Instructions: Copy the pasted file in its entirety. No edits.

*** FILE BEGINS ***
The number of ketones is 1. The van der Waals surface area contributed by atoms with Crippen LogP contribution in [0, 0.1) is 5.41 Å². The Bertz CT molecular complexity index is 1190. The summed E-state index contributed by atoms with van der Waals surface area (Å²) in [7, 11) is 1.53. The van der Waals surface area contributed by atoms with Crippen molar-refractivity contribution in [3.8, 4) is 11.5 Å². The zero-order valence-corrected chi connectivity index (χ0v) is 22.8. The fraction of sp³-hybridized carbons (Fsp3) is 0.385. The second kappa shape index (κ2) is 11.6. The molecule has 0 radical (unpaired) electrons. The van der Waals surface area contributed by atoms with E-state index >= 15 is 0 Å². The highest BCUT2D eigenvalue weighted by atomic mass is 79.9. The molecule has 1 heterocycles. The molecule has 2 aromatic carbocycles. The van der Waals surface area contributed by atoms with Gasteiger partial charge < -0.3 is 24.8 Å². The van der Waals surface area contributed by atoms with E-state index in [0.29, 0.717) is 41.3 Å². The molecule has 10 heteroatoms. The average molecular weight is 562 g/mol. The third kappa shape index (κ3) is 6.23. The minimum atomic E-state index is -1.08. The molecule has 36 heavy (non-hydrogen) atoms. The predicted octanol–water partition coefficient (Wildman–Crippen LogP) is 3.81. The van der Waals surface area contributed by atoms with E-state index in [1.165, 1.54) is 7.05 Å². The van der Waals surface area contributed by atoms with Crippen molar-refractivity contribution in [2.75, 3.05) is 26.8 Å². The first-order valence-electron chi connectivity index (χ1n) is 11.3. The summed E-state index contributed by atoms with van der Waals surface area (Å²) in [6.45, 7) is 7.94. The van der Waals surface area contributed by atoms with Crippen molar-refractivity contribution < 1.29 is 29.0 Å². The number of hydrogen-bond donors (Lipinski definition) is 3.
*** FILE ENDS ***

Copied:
The number of ketones is 1. The van der Waals surface area contributed by atoms with Crippen LogP contribution in [0, 0.1) is 5.41 Å². The Bertz CT molecular complexity index is 1190. The summed E-state index contributed by atoms with van der Waals surface area (Å²) in [7, 11) is 1.53. The van der Waals surface area contributed by atoms with Crippen molar-refractivity contribution in [3.8, 4) is 11.5 Å². The zero-order valence-corrected chi connectivity index (χ0v) is 22.8. The fraction of sp³-hybridized carbons (Fsp3) is 0.385. The second kappa shape index (κ2) is 11.6. The molecule has 0 radical (unpaired) electrons. The van der Waals surface area contributed by atoms with E-state index >= 15 is 0 Å². The highest BCUT2D eigenvalue weighted by atomic mass is 79.9. The molecule has 1 heterocycles. The molecule has 2 aromatic carbocycles. The van der Waals surface area contributed by atoms with Gasteiger partial charge < -0.3 is 24.8 Å². The van der Waals surface area contributed by atoms with E-state index in [0.29, 0.717) is 41.3 Å². The molecule has 10 heteroatoms. The average molecular weight is 562 g/mol. The third kappa shape index (κ3) is 6.23. The minimum atomic E-state index is -1.08. The molecule has 36 heavy (non-hydrogen) atoms. The predicted octanol–water partition coefficient (Wildman–Crippen LogP) is 3.81. The van der Waals surface area contributed by atoms with E-state index in [1.165, 1.54) is 7.05 Å². The van der Waals surface area contributed by atoms with Crippen molar-refractivity contribution in [2.75, 3.05) is 26.8 Å². The first-order valence-electron chi connectivity index (χ1n) is 11.3. The summed E-state index contributed by atoms with van der Waals surface area (Å²) in [6.45, 7) is 7.94. The van der Waals surface area contributed by atoms with Crippen molar-refractivity contribution < 1.29 is 29.0 Å². The number of hydrogen-bond donors (Lipinski definition) is 3.